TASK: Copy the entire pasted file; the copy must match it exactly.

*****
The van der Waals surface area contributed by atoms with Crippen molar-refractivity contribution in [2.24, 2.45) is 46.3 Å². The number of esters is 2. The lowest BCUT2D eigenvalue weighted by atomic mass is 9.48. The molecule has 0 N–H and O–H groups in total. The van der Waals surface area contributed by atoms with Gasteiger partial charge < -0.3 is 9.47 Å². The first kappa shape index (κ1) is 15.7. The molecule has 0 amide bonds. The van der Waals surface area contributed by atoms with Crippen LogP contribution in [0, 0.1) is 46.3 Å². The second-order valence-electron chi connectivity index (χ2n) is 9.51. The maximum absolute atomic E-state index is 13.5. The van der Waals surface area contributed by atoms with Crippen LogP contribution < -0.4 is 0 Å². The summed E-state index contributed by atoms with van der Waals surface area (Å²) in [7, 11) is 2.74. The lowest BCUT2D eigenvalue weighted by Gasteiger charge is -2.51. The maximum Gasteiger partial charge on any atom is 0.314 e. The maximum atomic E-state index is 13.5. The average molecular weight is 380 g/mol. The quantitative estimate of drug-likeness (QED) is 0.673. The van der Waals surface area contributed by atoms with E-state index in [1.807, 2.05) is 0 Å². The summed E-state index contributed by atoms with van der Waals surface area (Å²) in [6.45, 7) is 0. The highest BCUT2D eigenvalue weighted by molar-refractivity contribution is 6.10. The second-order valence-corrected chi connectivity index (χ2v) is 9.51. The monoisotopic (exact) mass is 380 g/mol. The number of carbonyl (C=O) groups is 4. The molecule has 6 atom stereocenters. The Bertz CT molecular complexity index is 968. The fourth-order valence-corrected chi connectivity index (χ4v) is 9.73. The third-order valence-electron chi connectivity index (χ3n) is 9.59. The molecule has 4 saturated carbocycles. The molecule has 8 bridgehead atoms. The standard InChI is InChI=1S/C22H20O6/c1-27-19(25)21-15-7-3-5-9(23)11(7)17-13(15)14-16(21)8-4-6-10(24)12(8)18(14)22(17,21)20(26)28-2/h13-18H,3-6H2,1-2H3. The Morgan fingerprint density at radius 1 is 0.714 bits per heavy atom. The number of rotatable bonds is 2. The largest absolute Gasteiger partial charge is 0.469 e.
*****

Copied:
The van der Waals surface area contributed by atoms with Crippen molar-refractivity contribution in [2.24, 2.45) is 46.3 Å². The number of esters is 2. The lowest BCUT2D eigenvalue weighted by atomic mass is 9.48. The molecule has 0 N–H and O–H groups in total. The van der Waals surface area contributed by atoms with Gasteiger partial charge < -0.3 is 9.47 Å². The first kappa shape index (κ1) is 15.7. The molecule has 0 amide bonds. The van der Waals surface area contributed by atoms with Crippen LogP contribution in [0, 0.1) is 46.3 Å². The second-order valence-electron chi connectivity index (χ2n) is 9.51. The maximum absolute atomic E-state index is 13.5. The van der Waals surface area contributed by atoms with Crippen LogP contribution < -0.4 is 0 Å². The summed E-state index contributed by atoms with van der Waals surface area (Å²) in [7, 11) is 2.74. The lowest BCUT2D eigenvalue weighted by Gasteiger charge is -2.51. The maximum Gasteiger partial charge on any atom is 0.314 e. The maximum atomic E-state index is 13.5. The average molecular weight is 380 g/mol. The quantitative estimate of drug-likeness (QED) is 0.673. The van der Waals surface area contributed by atoms with E-state index in [1.807, 2.05) is 0 Å². The summed E-state index contributed by atoms with van der Waals surface area (Å²) in [6.45, 7) is 0. The highest BCUT2D eigenvalue weighted by molar-refractivity contribution is 6.10. The second-order valence-corrected chi connectivity index (χ2v) is 9.51. The monoisotopic (exact) mass is 380 g/mol. The number of carbonyl (C=O) groups is 4. The molecule has 6 atom stereocenters. The Bertz CT molecular complexity index is 968. The fourth-order valence-corrected chi connectivity index (χ4v) is 9.73. The third-order valence-electron chi connectivity index (χ3n) is 9.59. The molecule has 4 saturated carbocycles. The molecule has 8 bridgehead atoms. The standard InChI is InChI=1S/C22H20O6/c1-27-19(25)21-15-7-3-5-9(23)11(7)17-13(15)14-16(21)8-4-6-10(24)12(8)18(14)22(17,21)20(26)28-2/h13-18H,3-6H2,1-2H3. The Morgan fingerprint density at radius 1 is 0.714 bits per heavy atom. The number of rotatable bonds is 2. The largest absolute Gasteiger partial charge is 0.469 e.